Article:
5 Common Questions Singaporean Parents Would Ask Your Partner

Love can overcome all odds. Unfortunately, that romanticised idea ain’t gonna work on our pragmatic parents. If you’re bringing your partner home for the first time, here are a few questions they might grill him about.

1. What’s his qualification?
Employment in Singapore is based on meritocracy, which leads to a chase in paper qualifications, and we can’t say the same doesn’t apply when it comes to relationships – or at least, in our parents’ POV. Some parents opine that since they have spent money sending you to university, our partner should have at least similar qualifications in order to be deserving of us.

2. How much does he make? Is it enough to buy a HDB flat?
In Singapore, buying a HDB flat is serious business. It means we’re ready to settle down with him. Some people even use it as a marriage proposal. (“Do you want to buy a HDB flat with me?”) Naturally, parents want to be assured that their kids are well taken care of (especially when it comes to daughters). The best way to find out? If he can afford a HDB flat, our future is pretty much secured.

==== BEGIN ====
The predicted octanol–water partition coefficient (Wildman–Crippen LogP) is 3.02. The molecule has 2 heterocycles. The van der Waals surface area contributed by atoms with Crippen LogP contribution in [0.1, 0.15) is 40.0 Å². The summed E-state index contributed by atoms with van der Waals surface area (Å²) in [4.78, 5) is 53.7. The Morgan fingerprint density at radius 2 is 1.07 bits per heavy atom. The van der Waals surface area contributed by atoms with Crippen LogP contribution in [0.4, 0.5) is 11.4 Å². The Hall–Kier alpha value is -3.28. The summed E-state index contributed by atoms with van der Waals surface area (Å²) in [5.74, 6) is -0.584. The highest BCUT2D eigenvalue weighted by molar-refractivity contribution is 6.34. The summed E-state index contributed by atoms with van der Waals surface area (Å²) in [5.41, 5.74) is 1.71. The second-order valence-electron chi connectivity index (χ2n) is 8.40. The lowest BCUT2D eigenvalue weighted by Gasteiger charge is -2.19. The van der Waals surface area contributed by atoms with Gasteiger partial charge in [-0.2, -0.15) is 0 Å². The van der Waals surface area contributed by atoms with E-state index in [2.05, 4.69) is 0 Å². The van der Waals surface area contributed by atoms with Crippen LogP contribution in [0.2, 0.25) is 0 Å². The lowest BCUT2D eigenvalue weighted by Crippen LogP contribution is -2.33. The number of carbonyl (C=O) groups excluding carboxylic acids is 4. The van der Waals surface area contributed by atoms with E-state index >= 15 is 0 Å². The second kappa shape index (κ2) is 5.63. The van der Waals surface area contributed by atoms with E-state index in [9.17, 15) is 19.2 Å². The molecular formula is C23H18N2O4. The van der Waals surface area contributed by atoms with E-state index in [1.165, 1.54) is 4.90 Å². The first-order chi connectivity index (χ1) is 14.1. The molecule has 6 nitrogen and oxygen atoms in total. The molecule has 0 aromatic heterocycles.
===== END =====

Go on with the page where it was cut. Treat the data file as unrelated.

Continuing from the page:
3. What do his parents do?
In most communities, especially Asian, you don’t marry an individual – you pretty much marry into the family. Which is why it’s important for both families to be able to get along to avoid conflicts so their kids won’t be caught in the crossfire. Finding out his parents’ jobs can give them an insight into what kind of person their in-laws-to-be are. In this way, they would also know if we’ll be ill-treated by your future mom-in-law after we marry into the family.

4. Does he want kids?
Some of us might have decided that we don’t want kids, but we can’t say our parents, who are more traditional, are open to the idea of not having kids. “You’ll have no one to care for you in old age,” is the common line used to convince us. This is why they are more receptive to someone who is at least open to the idea of having kids, even if they may not want one immediately.

5. Does he have a criminal record?
This is probably a commonly asked question no matter which country you’re from because parents find it hard to entrust their children to an ex-convict (the Yellow Ribbon project clearly has little effect on them). But their cause for concern is not unfounded. After all, who would want their children to risk being made into pawns for crimes?

Images: TPG/Click Photos

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